Meanwhile this Sunday we will all meet Christ in Word and Sacrament. "Behold the Embarrassment," to crib from Pilate. Here is the One dispatched by God to enact the story we heard him spin some weeks ago, about the wretch of a son who heads for the far country to squander the father's wealth with human pigs, and to land in the sty where all pigs belong. In his case the sty has a cruciform shape. There hangs our God, draped in our shame and choking to death on our own consternation. Nowhere to be seen are disciples who, as we've been hearing in our current tour of Luke, have been embarrassing him every step of the way from Galilee to Jerusalem with their quarrels and their odious questions (cf. Lk. 9:54). Still, for their sake Jesus dies. That becomes plain in the astonishment of Easter, when God casts his final vote on the proposition of Christ-for-us by raising Jesus from the dead. The first people to hear the news are those embarrassing disciples. The first thing Jesus says to them is "Peace be with you." He also says, "Don't be afraid." After that he thrusts them into the enduring embarrassment of touting him as God's Gift and Hope for all people, in all circumstances, not least the ones that prevail in America today. He also gives them the Holy Spirit so they can tout with shameless joy.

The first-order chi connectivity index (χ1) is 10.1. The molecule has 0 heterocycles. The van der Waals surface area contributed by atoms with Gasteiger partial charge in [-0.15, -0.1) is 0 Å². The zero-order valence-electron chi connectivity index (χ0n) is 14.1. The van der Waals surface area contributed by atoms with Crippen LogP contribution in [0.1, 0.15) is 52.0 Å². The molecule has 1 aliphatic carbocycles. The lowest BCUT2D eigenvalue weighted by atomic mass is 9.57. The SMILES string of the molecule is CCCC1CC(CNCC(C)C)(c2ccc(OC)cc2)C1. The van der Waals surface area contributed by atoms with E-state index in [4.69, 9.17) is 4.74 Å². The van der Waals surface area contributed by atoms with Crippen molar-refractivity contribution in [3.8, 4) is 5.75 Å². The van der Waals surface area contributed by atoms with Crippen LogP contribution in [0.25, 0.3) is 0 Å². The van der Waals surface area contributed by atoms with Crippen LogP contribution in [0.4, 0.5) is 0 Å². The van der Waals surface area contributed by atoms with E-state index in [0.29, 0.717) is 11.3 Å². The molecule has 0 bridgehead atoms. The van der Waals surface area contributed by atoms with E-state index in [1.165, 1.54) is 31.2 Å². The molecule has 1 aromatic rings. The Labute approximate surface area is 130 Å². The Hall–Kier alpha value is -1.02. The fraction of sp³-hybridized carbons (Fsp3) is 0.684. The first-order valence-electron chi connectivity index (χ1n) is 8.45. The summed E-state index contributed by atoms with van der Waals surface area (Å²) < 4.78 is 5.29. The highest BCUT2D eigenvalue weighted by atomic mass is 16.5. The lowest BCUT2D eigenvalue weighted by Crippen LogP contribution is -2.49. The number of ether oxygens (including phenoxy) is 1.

5. Toward Christian Shamelessness

Come to think of it, shameless joy is the very thing I need most right now. So do those dear ones of mine, however they voted. So do you, including any of you who may have been badly scraped by things you waded through in the paragraphs above.

There is one place and one place only to find this otherwise impossible gift. Christ Jesus is his name.

"Peace be with you." He says it again, and, in this moment, he says it directly to all of us who constitute this reading-and-writing community. On Sunday I will hear him say it again as I stand with all those dear ones who will constitute the assemblies I will serve as pastor.

I don't expect that those dear ones will be talking politics this Sunday; or if they do, it will be in corners, sotto voce, with a wary eye cast for any within earshot who might disagree with their views. Conversations like this are always tainted with a whiff of embarrassment. We live in fear of the other's critique, or worse, of his anger.